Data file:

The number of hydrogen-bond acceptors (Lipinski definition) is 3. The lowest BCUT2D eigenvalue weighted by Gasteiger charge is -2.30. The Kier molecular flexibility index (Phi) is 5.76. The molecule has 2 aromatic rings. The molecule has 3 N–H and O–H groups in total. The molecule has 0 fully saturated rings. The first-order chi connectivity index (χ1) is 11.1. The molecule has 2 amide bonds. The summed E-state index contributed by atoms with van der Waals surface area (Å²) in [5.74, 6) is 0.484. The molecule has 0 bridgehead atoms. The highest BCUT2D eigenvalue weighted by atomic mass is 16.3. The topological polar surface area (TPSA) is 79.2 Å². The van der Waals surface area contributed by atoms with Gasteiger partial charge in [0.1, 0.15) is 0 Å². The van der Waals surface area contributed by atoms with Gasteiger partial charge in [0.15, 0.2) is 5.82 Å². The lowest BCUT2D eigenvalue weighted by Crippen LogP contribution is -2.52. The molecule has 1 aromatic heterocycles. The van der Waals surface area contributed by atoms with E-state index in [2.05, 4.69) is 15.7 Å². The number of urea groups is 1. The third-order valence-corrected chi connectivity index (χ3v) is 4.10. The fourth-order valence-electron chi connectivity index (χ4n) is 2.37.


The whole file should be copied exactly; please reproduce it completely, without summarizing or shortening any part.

The number of hydrogen-bond acceptors (Lipinski definition) is 3. The lowest BCUT2D eigenvalue weighted by Gasteiger charge is -2.30. The Kier molecular flexibility index (Phi) is 5.76. The molecule has 2 aromatic rings. The molecule has 3 N–H and O–H groups in total. The molecule has 0 fully saturated rings. The first-order chi connectivity index (χ1) is 11.1. The molecule has 2 amide bonds. The summed E-state index contributed by atoms with van der Waals surface area (Å²) in [5.74, 6) is 0.484. The molecule has 0 bridgehead atoms. The highest BCUT2D eigenvalue weighted by atomic mass is 16.3. The topological polar surface area (TPSA) is 79.2 Å². The van der Waals surface area contributed by atoms with Gasteiger partial charge in [0.1, 0.15) is 0 Å². The van der Waals surface area contributed by atoms with Gasteiger partial charge in [0.15, 0.2) is 5.82 Å². The lowest BCUT2D eigenvalue weighted by Crippen LogP contribution is -2.52. The molecule has 1 aromatic heterocycles. The van der Waals surface area contributed by atoms with E-state index in [2.05, 4.69) is 15.7 Å². The number of urea groups is 1. The third-order valence-corrected chi connectivity index (χ3v) is 4.10. The fourth-order valence-electron chi connectivity index (χ4n) is 2.37.